There’s no such thing as the perfect pole for every person. Understanding how to choose the right hiking poles for your needs is a balancing act between functional design features, quality of materials, weight ratios and, of course, budget.

Hiking poles – or trekking poles – can be beneficial to alleviate pressure on your joints, to stabilise your movements over rough terrain, and to help you find your pace and flow as you walk. Remain unconvinced? Discover why trekking poles can be important for hiking.

Main image credit: Yaroslav Shuraev

Now you’re ready to put poles through their paces, the right pair for you will depend on which of these benefits you prioritise. For example, if you use hiking poles regularly over long distances to help balance and give weary legs a boost, you’ll need a very comfortable grip and ergonomic design as well as good durability. If you’re planning to carry poles to be used only intermittently when the going gets tough, you’ll need a lightweight design that is compact and easily collapsible to be packed away.

How do I choose the right hiking poles for my needs?

So, let’s take a look at the components and features of hiking poles you’ll need to consider.

We’ll take it from the top!

trekking poles in use in the mountains - how to choose the right hiking poles

The Great Outdoors editor Carey using Pacerpole trekking poles in the Scottish Highlands. Photo: James Roddie


Perhaps the most important piece in the hiking pole puzzle is the handle, particularly if you’re to be using them for extended periods of time. Comfort comes from an ergonomic fit to your hand – it’s advised to try a few shapes out in person before investing – and breathable yet grippy materials. Designs of handles mostly follow a similar format, but the distinctive Pacerpoles, with their ergonomic ‘joystick’ style grip, have a devoted following and are worth checking out.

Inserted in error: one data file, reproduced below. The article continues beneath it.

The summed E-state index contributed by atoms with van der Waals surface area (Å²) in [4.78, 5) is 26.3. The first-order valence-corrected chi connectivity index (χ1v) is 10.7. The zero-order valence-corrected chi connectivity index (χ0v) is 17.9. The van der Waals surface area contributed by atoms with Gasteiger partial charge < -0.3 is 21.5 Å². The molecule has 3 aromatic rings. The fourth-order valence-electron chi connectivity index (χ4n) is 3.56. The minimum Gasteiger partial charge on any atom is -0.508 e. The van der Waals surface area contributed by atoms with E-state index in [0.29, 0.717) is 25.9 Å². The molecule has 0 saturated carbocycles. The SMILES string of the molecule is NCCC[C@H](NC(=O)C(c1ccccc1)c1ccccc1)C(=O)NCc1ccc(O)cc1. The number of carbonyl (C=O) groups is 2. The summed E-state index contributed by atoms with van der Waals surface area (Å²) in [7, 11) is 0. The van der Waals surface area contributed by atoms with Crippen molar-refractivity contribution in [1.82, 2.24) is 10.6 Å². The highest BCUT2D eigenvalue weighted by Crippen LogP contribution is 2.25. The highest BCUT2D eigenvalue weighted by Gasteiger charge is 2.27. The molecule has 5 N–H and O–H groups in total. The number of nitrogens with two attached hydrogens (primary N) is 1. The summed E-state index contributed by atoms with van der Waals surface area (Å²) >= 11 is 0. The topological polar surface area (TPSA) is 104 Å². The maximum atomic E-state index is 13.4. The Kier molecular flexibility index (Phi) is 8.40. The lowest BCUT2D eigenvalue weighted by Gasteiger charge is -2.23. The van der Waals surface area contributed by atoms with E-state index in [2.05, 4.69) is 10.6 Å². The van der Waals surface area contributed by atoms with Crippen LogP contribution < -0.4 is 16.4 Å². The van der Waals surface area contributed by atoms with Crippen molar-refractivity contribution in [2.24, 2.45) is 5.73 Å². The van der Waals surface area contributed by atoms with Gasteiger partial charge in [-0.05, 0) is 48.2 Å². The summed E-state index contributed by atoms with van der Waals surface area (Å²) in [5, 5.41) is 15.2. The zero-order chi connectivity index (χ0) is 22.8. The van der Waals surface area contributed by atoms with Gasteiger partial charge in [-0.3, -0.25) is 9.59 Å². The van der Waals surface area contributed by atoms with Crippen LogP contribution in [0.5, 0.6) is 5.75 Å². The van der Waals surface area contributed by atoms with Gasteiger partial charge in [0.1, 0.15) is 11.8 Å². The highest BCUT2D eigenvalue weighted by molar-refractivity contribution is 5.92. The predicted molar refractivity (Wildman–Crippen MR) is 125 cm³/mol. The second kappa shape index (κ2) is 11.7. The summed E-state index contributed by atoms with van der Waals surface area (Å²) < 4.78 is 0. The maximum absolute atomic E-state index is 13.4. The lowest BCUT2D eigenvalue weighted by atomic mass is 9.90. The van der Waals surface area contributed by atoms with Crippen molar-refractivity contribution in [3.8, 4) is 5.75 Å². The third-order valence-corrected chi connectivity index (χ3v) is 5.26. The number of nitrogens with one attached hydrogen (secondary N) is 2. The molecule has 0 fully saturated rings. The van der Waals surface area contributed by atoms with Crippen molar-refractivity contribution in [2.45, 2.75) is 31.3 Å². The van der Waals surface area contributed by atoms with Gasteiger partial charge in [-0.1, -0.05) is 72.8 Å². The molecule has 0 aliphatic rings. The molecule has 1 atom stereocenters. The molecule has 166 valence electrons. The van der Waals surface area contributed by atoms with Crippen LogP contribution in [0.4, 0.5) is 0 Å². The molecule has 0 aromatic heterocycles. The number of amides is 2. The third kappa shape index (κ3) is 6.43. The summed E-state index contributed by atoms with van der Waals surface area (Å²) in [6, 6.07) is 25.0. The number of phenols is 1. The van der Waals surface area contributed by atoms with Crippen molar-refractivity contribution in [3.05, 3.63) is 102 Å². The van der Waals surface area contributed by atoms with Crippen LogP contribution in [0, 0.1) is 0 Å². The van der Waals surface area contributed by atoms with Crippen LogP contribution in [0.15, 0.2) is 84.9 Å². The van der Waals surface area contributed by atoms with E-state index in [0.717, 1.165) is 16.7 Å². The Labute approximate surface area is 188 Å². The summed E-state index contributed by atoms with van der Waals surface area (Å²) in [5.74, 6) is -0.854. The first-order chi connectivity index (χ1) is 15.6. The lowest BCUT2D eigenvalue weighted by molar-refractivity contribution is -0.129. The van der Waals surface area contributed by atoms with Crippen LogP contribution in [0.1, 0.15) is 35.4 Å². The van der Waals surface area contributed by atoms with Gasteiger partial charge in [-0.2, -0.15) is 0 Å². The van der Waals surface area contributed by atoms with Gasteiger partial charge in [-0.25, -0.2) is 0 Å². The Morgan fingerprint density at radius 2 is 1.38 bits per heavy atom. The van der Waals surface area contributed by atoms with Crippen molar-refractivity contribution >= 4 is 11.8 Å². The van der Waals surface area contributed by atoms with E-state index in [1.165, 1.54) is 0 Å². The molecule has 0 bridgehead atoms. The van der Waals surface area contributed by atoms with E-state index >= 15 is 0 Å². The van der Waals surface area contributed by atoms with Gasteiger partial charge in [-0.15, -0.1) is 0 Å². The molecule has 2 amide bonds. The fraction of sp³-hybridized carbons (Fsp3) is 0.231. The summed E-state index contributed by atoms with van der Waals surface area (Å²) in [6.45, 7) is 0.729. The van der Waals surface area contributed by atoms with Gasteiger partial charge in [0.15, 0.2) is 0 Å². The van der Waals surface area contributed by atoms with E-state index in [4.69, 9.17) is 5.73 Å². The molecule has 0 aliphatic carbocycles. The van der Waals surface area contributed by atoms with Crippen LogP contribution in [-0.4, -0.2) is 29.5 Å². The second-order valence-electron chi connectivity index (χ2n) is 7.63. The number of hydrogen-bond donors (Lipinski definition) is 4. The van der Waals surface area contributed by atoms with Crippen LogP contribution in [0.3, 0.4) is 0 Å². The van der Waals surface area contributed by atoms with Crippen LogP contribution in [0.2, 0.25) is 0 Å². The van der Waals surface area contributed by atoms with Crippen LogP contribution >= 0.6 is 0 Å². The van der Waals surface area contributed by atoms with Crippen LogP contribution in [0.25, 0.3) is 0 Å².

To keep weight down, handles are often made with foam or cork – as in these Silva trekking poles – which is great for moisture management. Rubber is a heavier alternative. If you only plan on using poles over technical terrain and know they’ll spend a lot of time strapped to your pack, avoiding bulky handles can be a good idea.

how to choose the right hiking poles

A couple trekking in Portugal. Credit: Kampus Production

Ideally, the handle will also be flexible on the pole shaft, offering a little extension down the pole so that you’re not constantly having to make tiny adjustments to the pole height.


From simple hoops that loop around your wrist to complex systems designed for better leverage – such as the fabric gloves straps that feature on the Leki MCT 12 Vario Carbon – straps can greatly vary. Your choice should be based on your needs. For extended use on simple terrain without much elevation, opt for something padded that has a great deal of comfort – you don’t want rubbing. The cheaper the material – take nylon, for example – the more likely it is to chafe.

If you are using straps for leverage, they’ll need to be durable. But be cautious as being ‘tied in’ to poles can lead to nasty wrist breaks if you have a slip or trip. Indeed, some pole users prefer to not use straps at all. In this case, it’s key that the handle grip is good.


Aluminium is lightweight and resistant to bending – an ideal material for many hiking pole designs as in the Black Diamond Trail. Around 75% of all aluminium is recycled so it’s also fairly environmentally-conscious. Alternatively, for those with a bigger budget, carbon fibre has a good strength-to-weight ratio and is incredibly durable; a good option for multi-day backpacking trips over rough terrain when your poles will get a lot of use.

A river crossing below Beinn a_Chlaidheimh.jpg

A river crossing below Beinn a Chlaidheimh. Credit: James Roddie